Damien Hirst has been accused of eight instances of plagiarism in the most recent issue of Jackdaw magazine. This isn’t anything new. He has often been accused of copying the work of others. And of course Hirst isn’t the only visual artist who has followed in a fellow artist’s footsteps a little too closely. While it takes hard evidence to prove copyright infringement in court, there is what German photographer Peter Bialobrzeski calls a “moral issue” when one copies another’s work in lieu of one’s own originality. Imitation may be the sincerest form of flattery, but sometimes artists take it too far.
On the left is German photographer Peter Bialobrzeski‘s photo of the Nanpu Bridge in Shanghai. On the right is a photo by Horst and Daniel Zielske of the same bridge, which was taken afterward. As if it wasn’t enough of a clear cut case, the Zielske father-son team actually called Bialobrzeski to ask about the type of film and exposures he used before taking the photo.
Other Shanghai photos of Bialobrzeski’s resembled Zielske’s. It went so far that Bialobrzeski asked a museum in Hamburg to take down the Zielskes’ work, however they refused. Bialobrzeski admits it may not be a case of copyright violation. “It’s not a legal issue. It’s a moral issue,” has said. “I don’t want to live in a world where this happens all the time. There should be respect for intellectual property and ideas.”
Otl Aicher, considered one of the leading German graphic designers of the 20th century, made a series of designs for the 1972 Munich Olympics (top). In 2009, Ivan Navarro created Nowhere Man 1 out of florescent lights and metal fixtures. The influence is obvious, yet no legal action has taken place. As Paddy Johnson of Art Fag City notes, “the title does not acknowledge its origins” and “rendering the piece in neon” doesn’t sufficiently change the work. Or does it?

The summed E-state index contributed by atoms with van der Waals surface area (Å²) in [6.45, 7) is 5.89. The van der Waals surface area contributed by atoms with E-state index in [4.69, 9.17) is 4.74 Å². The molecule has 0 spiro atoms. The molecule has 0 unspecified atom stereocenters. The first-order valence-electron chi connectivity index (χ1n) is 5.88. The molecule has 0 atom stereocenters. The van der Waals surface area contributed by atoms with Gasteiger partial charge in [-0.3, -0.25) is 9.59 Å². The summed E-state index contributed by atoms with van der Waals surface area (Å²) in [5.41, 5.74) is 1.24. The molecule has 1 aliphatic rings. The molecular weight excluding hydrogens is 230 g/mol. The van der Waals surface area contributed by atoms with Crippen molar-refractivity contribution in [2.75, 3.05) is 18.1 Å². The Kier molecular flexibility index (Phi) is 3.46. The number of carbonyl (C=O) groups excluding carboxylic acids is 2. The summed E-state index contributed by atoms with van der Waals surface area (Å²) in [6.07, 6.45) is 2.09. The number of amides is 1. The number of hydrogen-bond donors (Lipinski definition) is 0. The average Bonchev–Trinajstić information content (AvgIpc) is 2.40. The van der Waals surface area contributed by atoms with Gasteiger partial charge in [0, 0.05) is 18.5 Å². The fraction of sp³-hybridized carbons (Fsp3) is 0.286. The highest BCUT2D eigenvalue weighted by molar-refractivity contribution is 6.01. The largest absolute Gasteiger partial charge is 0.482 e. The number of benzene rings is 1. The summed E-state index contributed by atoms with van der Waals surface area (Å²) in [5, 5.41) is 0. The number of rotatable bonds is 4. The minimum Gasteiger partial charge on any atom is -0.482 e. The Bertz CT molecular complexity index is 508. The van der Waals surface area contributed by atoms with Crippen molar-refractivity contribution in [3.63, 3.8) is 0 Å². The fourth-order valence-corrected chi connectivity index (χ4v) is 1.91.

In 1992 Art Rogers successfully sued Jeff Koons for copying a photograph he took in 1980 called Puppies (left). Koons did a sculpture (right) called String of Puppies based on the photograph. He later called Rogers’ work a mass-produced “cupcake,” rather than a true work of art. He even gave workers written instructions based on Rogers’ work. These notes proved crucial in the trial for copyright infringement, and despite Koons’ claim that it was a parody of the original, Rogers won.
Left is John LeKay’s Spiritus calidus, 1993. On the right is Hirst’s For the Love of God, 2007.
Hirst himself seems to take the multiple-offender top prize. In 1989 Hirst displayed medicine cabinets as art, which eventually evolved into a room-sized piece called Pharmacy in 1992. As Charles Thompson’s piece in the latest issue of Jackdaw magazine points out, “Joseph Cornell displayed a cabinet of bottles on shelves called Pharmacy in the 1943.” Spited artist John LeKay has a page of his web site dedicated to side-by-side comparisons of his work with Hirst’s.
Hirst has even taken action against others for copying his work, in one case a 16-year-old artist who used images of Hirst’s For The Love of God (above right) in a collage. Thompson concludes, “Hirst is a plagiarist in a way that would be totally unacceptable in science or literature.”
Left is John Lekay’s This is my Body, This is my Blood, 1987. Right is Damien Hirst’s Name of the Father, 2006.
Left is LeKay’s Untitled for Death and Dying. Right is Hirst’s Hymn, 2004.
Famed celebrity photographer Annie Leibowitz shot Tom Cruise, Katie Holmes and their new baby Suri for the cover of Vanity Fair in September of 2006 (left). The photo seems to bear a resemblance to a photo taken by Linda McCartney of Paul holding a baby. Leibowitz also caught flack for a VF cover featuring Julia Roberts, George Clooney, Robert Kennedy Jr., and Al Gore that closely resembled a photo by Irving Penn called Ballet Society (right).